Finnish director Aki Kaurismaki has woven a little deadpan gypsy film that manages to shimmer in the viewer’s head long after the movie is over. By the end of The Man Without A Past, I was ready to abandon my house and toss every bit of the detritus in my life and hop a train to the nowhere in this scrappy little wonder.
The movie may be for the free of spirit but it is not for those who yearn for high-arching drama or even an arched eyebrow for that matter. Kaurismaki (Leningrad Cowboys Go America, The Match Factory Girl) has his characters use their bodies and faces as if the currency of expression had the market value of pure gold, which is why the eventual payoff is so rich. We are so accustomed in this country to overacting that the underacting in this film leaves an imprint of droll authenticity.
The movie begins with the beating of a man (Markku Peltola, who remains nameless in the film) in a park in Helsinki. He has come to Finland’s capital to find work. The man is pronounced dead at a hospital but, to the doctor’s dull amazement, wakes up with amnesia. He is bandaged up and wanders to a depressed waterfront where he is taken in by a family who rents a cargo trailer in which they eek out a pretty hardscrabble but meaningful existence.
As well, the man rents a trailer of his own, outfits it with a jukebox, table and two chairs. He plants a few potatoes outside the trailer door and therein begins his new pared down existence. He meets a pretty, middle-aged Salvation Army worker named Irma (Kati Outinen). After some awkward flirting, he dresses in the suit she has picked for him at the shop to find work, makes dinner for her in his tin box and they begins a respectful and nearly wordless courtship.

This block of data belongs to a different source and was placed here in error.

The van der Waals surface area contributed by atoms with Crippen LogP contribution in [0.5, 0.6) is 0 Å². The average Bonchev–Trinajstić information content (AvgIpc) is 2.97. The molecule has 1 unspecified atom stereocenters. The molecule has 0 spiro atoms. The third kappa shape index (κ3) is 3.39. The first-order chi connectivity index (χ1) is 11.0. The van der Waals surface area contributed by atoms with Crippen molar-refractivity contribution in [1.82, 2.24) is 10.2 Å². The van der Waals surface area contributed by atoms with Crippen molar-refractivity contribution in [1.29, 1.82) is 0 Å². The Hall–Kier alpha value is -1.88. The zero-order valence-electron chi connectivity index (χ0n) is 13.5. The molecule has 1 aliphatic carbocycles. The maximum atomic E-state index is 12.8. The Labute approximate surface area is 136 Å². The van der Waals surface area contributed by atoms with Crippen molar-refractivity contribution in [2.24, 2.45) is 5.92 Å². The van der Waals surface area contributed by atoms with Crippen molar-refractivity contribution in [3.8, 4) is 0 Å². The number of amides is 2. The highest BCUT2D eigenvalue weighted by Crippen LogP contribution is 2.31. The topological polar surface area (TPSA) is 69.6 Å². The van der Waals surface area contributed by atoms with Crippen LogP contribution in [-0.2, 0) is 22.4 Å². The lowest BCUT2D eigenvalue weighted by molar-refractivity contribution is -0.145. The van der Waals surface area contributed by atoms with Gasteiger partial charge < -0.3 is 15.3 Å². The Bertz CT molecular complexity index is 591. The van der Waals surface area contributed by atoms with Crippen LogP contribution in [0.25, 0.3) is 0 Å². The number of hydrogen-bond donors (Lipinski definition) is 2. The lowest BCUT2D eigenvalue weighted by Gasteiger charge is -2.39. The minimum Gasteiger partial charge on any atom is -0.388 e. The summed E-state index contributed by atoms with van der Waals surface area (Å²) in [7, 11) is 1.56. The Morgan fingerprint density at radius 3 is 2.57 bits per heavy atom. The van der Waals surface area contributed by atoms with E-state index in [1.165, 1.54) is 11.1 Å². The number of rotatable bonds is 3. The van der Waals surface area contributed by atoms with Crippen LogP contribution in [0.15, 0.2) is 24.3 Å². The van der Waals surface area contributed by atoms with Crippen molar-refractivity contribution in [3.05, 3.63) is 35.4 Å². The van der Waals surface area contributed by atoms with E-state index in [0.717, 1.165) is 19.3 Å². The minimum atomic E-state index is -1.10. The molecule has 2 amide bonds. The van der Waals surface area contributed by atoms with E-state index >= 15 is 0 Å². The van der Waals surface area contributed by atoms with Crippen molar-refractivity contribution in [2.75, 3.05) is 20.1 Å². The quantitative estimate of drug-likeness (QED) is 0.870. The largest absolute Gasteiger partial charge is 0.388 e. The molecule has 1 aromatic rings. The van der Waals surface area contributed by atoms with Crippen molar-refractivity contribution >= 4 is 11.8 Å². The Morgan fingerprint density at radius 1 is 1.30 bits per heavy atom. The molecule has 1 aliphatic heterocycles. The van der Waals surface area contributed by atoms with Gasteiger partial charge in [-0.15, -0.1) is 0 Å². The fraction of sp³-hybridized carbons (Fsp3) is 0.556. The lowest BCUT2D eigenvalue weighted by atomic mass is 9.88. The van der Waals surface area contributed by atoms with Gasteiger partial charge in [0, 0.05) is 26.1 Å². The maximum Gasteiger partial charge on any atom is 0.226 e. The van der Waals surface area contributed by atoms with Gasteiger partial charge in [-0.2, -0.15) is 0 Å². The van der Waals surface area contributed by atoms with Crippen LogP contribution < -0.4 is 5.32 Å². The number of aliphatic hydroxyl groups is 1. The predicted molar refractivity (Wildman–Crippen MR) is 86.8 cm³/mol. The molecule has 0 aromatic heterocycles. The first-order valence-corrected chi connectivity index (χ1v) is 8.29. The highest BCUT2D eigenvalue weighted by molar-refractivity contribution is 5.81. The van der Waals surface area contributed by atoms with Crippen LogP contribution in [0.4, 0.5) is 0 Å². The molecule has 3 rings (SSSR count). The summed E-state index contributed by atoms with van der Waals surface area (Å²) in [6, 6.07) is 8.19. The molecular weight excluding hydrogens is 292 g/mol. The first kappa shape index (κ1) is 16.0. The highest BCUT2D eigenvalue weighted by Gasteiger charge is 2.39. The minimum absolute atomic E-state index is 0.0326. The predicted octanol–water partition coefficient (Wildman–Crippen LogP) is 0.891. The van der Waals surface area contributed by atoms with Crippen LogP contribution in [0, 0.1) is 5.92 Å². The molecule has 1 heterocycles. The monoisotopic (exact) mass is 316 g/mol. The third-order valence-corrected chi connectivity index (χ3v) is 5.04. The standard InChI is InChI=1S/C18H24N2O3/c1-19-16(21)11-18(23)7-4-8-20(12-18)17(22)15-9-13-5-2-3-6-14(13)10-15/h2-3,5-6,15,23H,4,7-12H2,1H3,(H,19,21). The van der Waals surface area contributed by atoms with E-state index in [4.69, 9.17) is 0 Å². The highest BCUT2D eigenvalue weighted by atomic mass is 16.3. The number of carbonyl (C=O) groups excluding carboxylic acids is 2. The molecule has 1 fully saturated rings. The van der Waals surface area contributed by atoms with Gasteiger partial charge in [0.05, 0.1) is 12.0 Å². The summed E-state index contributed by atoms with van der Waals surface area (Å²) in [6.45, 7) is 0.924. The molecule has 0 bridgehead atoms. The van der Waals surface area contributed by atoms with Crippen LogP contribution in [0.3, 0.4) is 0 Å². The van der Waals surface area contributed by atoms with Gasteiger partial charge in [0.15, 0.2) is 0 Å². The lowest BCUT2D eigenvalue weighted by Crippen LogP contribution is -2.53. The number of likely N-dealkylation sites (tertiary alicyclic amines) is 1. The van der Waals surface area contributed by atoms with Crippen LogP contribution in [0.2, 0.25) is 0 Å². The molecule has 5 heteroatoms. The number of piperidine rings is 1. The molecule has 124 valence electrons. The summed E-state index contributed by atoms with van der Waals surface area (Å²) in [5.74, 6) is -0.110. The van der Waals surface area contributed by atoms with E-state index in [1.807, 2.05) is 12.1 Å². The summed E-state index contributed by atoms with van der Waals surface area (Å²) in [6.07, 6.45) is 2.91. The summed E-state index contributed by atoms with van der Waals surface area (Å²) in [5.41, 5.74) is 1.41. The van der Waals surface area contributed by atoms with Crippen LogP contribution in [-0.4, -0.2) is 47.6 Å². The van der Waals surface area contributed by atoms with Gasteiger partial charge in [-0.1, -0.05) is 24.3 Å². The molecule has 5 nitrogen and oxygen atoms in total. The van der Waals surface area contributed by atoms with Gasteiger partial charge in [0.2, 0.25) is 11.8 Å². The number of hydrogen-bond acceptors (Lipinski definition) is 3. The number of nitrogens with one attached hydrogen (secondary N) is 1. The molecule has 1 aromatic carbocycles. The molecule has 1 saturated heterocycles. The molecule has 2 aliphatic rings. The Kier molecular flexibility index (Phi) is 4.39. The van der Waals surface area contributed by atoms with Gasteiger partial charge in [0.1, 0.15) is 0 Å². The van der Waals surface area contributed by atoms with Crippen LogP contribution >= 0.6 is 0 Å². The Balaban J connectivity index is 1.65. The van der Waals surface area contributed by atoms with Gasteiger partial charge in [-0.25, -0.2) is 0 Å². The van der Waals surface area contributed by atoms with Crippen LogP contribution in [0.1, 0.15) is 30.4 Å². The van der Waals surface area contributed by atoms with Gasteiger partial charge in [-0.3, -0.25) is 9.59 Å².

The film takes a few potshots at Finland’s overburdened bureaucracy and it may take some time to realize the movie is also a comedy because this is a world we do not easily recognize. Still, there are moments that are so wry the movie almost seems to create a new genre. The scenes have a kind of pure quality that make them all seem separate from each other, no directing the actors to be “doing something” while they speak. Nor is the music overwrought to fill in drama.
The dialogue, delivered so square jawed and direct, is unsettling at first and probably, for most, will be an acquired taste. In the span of a few months the man gently builds, brick by brick, a life without the kind of forced, dulled domestication that kills lives – and marriages. He eventually finds his way back to his original life and gets to make a choice that offends no one.
There is no contrived conflict other than the obvious confusion going on within the main character. In this sweet world of the dispossessed, the family of man actually seems like a reality and in doing that Kaurismaki has made a monumentally moving movie. It is one that would barely register on the same scale that measures mass culture films. Still, I left the theater humming “Somewhere in between the Moon and Helsinki” because I felt like I had been transported to another planet, one where small gestures are appreciated by all and where the uncool rule the earth.
The Man Without a Past was nominated last year for Best Foreign Language Film and received the Cannes Grand Jury Prize for 2002.